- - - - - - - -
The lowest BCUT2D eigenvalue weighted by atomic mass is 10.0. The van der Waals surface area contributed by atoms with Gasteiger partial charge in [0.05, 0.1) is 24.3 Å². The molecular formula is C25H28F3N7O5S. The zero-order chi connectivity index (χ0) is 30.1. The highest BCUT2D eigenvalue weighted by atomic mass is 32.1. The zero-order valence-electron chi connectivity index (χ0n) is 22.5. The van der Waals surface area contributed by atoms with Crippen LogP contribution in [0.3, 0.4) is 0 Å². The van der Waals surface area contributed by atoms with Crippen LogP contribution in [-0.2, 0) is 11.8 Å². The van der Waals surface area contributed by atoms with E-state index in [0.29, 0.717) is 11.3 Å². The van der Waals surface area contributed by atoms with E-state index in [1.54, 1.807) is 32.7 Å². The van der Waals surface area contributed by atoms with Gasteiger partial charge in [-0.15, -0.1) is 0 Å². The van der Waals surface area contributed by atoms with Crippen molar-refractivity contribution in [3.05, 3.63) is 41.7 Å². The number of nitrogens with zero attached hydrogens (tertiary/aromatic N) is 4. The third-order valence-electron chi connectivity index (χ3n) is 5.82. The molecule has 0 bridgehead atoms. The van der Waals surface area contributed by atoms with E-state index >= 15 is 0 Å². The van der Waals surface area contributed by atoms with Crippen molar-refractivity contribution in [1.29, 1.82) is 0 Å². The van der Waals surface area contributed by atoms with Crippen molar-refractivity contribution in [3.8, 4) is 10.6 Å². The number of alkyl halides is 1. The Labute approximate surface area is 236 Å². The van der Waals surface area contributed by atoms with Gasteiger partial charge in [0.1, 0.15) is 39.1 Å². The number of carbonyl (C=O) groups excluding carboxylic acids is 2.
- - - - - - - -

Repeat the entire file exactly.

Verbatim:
The lowest BCUT2D eigenvalue weighted by atomic mass is 10.0. The van der Waals surface area contributed by atoms with Gasteiger partial charge in [0.05, 0.1) is 24.3 Å². The molecular formula is C25H28F3N7O5S. The zero-order chi connectivity index (χ0) is 30.1. The highest BCUT2D eigenvalue weighted by atomic mass is 32.1. The zero-order valence-electron chi connectivity index (χ0n) is 22.5. The van der Waals surface area contributed by atoms with Crippen LogP contribution in [0.3, 0.4) is 0 Å². The van der Waals surface area contributed by atoms with Crippen LogP contribution in [-0.2, 0) is 11.8 Å². The van der Waals surface area contributed by atoms with E-state index in [0.29, 0.717) is 11.3 Å². The van der Waals surface area contributed by atoms with E-state index in [1.54, 1.807) is 32.7 Å². The van der Waals surface area contributed by atoms with Gasteiger partial charge in [-0.15, -0.1) is 0 Å². The van der Waals surface area contributed by atoms with Crippen molar-refractivity contribution in [3.05, 3.63) is 41.7 Å². The number of nitrogens with zero attached hydrogens (tertiary/aromatic N) is 4. The third-order valence-electron chi connectivity index (χ3n) is 5.82. The molecule has 0 bridgehead atoms. The van der Waals surface area contributed by atoms with E-state index >= 15 is 0 Å². The van der Waals surface area contributed by atoms with Crippen molar-refractivity contribution in [1.29, 1.82) is 0 Å². The van der Waals surface area contributed by atoms with Crippen molar-refractivity contribution in [3.8, 4) is 10.6 Å². The number of alkyl halides is 1. The Labute approximate surface area is 236 Å². The van der Waals surface area contributed by atoms with Gasteiger partial charge in [0.1, 0.15) is 39.1 Å². The number of carbonyl (C=O) groups excluding carboxylic acids is 2.